The recent downturn is over and the economy has been improving for more than a year. However, while consumers are generally borrowing more, they’re being more cautious in how they deal with credit, and banks remain hesitant to begin issuing some types of credit again.
Slowly but surely, consumers have been returning to borrowing from lenders again in the wake of the recent recession, but have done so cautiously, according to a report from the PBS NewsHour. That is, while lending has generally increased in the last several months, the vast majority of borrowing has come in the form of car and student loans, while credit card has largely continued to fall. This may indicate that consumers are seeking lines of credit for what they feel is necessary—transportation and education—but eschewing the use of credit for day-to-day financing. (Credit.com’s chairman and co-founder Adam Levin weighs in, too. Check out the video below.)
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These changing borrowing habits come at the same time as lenders are looking for new avenues to begin extending credit to more consumers, but only for some accounts, the report said. For instance, many are now opening credit card offers to subprime consumers who would have been denied any credit at this time last year, while still keeping extremely tight restrictions on mortgage lending. In fact, recent studies have found that borrowing standards for are so restrictive that even consumers with what would normally be considered top-notch credit ratings are being turned down for various reasons.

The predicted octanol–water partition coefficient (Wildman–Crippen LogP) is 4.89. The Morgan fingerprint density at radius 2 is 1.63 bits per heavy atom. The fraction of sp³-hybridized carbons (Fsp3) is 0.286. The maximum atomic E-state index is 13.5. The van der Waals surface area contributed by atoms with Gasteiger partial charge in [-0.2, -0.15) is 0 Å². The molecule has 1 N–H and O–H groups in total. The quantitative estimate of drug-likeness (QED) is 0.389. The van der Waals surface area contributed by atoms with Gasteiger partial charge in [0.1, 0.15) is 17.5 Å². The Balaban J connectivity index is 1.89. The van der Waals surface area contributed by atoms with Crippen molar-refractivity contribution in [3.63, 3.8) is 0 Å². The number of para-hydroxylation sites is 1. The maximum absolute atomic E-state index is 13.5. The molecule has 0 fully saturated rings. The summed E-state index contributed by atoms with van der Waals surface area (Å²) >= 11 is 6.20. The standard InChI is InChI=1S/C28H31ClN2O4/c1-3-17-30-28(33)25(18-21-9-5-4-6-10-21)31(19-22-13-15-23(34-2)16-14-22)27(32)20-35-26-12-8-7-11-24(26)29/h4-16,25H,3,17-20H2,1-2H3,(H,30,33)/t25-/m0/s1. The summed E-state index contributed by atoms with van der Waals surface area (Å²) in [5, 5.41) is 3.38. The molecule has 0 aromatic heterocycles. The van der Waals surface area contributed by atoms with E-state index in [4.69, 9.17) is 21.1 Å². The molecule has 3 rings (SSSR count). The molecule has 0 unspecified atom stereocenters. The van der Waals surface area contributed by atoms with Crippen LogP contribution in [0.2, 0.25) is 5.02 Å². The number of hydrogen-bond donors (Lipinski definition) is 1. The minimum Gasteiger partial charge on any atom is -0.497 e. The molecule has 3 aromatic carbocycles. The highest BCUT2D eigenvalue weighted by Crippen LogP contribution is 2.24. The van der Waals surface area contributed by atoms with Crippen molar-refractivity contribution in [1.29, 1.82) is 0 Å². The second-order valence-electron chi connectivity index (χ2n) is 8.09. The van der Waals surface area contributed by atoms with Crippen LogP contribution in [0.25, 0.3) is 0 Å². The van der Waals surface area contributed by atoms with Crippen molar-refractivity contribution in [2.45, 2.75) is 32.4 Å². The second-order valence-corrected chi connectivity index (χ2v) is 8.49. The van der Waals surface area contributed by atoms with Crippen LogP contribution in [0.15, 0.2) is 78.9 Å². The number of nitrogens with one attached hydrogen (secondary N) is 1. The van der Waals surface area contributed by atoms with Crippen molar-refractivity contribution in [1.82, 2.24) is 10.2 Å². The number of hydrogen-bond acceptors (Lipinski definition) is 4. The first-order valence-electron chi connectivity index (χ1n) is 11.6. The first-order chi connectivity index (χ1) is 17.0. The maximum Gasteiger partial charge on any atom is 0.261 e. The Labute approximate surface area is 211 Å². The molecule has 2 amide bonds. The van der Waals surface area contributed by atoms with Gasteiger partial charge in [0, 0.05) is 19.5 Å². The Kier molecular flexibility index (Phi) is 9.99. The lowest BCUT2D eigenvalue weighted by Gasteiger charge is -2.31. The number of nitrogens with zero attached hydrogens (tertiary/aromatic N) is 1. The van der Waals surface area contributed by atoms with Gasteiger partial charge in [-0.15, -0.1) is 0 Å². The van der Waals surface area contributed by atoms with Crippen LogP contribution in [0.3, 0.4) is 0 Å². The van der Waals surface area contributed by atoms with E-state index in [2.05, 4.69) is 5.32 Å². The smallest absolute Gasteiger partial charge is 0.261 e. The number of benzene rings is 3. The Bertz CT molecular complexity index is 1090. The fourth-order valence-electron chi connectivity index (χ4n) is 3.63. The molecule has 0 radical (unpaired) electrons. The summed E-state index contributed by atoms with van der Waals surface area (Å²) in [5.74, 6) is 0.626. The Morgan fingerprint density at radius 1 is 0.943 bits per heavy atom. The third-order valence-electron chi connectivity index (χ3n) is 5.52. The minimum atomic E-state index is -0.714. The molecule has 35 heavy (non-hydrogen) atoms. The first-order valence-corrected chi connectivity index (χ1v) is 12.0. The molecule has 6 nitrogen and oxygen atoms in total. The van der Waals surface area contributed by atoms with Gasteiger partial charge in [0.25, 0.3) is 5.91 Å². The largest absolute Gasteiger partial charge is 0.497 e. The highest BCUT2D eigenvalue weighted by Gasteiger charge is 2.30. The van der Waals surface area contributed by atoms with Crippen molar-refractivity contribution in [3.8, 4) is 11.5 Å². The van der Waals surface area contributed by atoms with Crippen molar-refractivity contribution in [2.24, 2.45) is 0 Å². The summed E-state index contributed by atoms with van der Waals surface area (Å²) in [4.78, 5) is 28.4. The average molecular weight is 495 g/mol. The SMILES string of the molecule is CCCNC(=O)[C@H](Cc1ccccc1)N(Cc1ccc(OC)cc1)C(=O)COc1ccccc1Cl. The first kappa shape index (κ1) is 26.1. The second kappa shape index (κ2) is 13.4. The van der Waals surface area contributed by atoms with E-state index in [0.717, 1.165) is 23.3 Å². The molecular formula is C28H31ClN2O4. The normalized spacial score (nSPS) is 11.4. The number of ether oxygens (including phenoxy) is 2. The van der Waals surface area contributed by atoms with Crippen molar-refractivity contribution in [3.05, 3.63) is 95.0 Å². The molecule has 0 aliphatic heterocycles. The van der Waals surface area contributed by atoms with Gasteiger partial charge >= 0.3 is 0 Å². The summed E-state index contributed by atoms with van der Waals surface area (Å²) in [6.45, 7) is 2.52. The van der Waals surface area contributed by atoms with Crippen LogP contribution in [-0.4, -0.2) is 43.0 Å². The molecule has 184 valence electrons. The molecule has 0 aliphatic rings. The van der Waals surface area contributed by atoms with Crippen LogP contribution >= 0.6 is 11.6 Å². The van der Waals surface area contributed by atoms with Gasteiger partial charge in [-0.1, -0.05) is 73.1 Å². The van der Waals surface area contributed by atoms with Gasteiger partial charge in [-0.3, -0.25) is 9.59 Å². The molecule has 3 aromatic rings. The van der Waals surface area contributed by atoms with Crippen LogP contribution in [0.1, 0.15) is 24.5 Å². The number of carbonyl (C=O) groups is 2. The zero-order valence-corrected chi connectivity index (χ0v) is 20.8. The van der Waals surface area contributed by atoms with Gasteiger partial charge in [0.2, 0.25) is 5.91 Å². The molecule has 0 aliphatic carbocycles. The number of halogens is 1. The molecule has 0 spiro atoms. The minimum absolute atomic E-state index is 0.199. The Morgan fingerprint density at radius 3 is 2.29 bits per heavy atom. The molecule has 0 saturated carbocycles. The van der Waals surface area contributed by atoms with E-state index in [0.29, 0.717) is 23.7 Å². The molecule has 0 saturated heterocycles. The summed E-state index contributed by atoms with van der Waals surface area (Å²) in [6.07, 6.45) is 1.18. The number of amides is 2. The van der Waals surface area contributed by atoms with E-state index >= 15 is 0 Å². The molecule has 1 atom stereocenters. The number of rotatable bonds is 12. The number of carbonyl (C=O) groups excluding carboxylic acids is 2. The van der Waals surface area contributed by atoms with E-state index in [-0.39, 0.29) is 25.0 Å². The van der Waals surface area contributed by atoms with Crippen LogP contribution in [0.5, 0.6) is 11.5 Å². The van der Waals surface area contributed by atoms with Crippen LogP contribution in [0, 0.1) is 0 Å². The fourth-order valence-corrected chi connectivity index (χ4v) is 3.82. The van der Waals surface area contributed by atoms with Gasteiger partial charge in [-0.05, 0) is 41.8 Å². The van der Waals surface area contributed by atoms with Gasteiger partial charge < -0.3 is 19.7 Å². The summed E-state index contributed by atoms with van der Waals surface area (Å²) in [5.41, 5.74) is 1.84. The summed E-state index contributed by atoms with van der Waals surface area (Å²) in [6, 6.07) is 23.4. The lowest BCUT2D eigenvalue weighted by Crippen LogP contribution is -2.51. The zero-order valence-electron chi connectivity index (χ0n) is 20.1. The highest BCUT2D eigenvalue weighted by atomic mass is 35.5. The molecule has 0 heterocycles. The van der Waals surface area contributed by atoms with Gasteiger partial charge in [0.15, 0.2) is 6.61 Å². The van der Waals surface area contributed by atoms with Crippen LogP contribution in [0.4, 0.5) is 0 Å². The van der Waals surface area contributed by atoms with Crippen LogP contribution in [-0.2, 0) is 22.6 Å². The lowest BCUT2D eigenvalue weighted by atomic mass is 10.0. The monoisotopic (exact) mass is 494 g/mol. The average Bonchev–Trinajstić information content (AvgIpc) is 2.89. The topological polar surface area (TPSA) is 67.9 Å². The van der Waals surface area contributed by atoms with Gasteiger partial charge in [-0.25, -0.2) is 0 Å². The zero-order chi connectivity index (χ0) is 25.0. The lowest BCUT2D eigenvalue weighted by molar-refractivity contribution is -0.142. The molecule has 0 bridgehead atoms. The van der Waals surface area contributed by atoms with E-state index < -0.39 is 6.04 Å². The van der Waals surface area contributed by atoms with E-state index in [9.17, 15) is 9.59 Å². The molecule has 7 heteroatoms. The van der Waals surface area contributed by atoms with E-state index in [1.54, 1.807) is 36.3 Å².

“[Lenders] want to look at those consumers that really have the ability to repay that debt,” James Chessen of the American Bankers Association told the news program. “It doesn’t do banks or customers any good to … put credit in their hands if they can’t repay it. We don’t want to repeat the lessons that we have had before. So both banks and consumers, I think, are being much more prudent, much more cautious. And I think that’s appropriate.”
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Experts note, though, that consumer credit card use is still largely taking place even as debts on these accounts tumble. The reason for this is that many are using their cards to make everyday purchases but doing so only in amounts that they could afford to pay off at the end of every month, so that they don’t carry a balance over and end up paying interest on it.